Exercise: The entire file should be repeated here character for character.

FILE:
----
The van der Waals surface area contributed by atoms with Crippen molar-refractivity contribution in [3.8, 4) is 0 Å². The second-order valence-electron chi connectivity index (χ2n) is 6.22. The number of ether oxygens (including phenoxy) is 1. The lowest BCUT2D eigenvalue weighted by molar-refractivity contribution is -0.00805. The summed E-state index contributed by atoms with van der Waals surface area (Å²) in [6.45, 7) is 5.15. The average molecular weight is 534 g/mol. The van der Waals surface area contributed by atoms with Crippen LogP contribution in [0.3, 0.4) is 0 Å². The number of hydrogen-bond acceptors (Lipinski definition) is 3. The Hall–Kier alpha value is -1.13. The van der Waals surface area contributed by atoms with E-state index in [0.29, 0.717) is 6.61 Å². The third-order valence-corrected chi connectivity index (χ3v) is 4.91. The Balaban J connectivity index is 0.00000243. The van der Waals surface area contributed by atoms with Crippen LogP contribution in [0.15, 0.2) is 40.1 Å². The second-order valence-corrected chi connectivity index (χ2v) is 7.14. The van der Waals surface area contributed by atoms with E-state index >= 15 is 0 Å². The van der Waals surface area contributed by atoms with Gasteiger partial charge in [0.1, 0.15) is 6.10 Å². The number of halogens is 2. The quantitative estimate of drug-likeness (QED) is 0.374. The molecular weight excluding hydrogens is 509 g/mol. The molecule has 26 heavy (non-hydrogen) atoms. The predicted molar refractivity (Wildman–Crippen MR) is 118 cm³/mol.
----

The van der Waals surface area contributed by atoms with Crippen molar-refractivity contribution in [3.8, 4) is 0 Å². The second-order valence-electron chi connectivity index (χ2n) is 6.22. The number of ether oxygens (including phenoxy) is 1. The lowest BCUT2D eigenvalue weighted by molar-refractivity contribution is -0.00805. The summed E-state index contributed by atoms with van der Waals surface area (Å²) in [6.45, 7) is 5.15. The average molecular weight is 534 g/mol. The van der Waals surface area contributed by atoms with Crippen LogP contribution in [0.3, 0.4) is 0 Å². The number of hydrogen-bond acceptors (Lipinski definition) is 3. The Hall–Kier alpha value is -1.13. The van der Waals surface area contributed by atoms with E-state index in [0.29, 0.717) is 6.61 Å². The third-order valence-corrected chi connectivity index (χ3v) is 4.91. The Balaban J connectivity index is 0.00000243. The van der Waals surface area contributed by atoms with Crippen LogP contribution in [0.15, 0.2) is 40.1 Å². The second-order valence-corrected chi connectivity index (χ2v) is 7.14. The van der Waals surface area contributed by atoms with E-state index >= 15 is 0 Å². The van der Waals surface area contributed by atoms with Gasteiger partial charge in [0.1, 0.15) is 6.10 Å². The number of halogens is 2. The quantitative estimate of drug-likeness (QED) is 0.374. The molecular weight excluding hydrogens is 509 g/mol. The molecule has 26 heavy (non-hydrogen) atoms. The predicted molar refractivity (Wildman–Crippen MR) is 118 cm³/mol.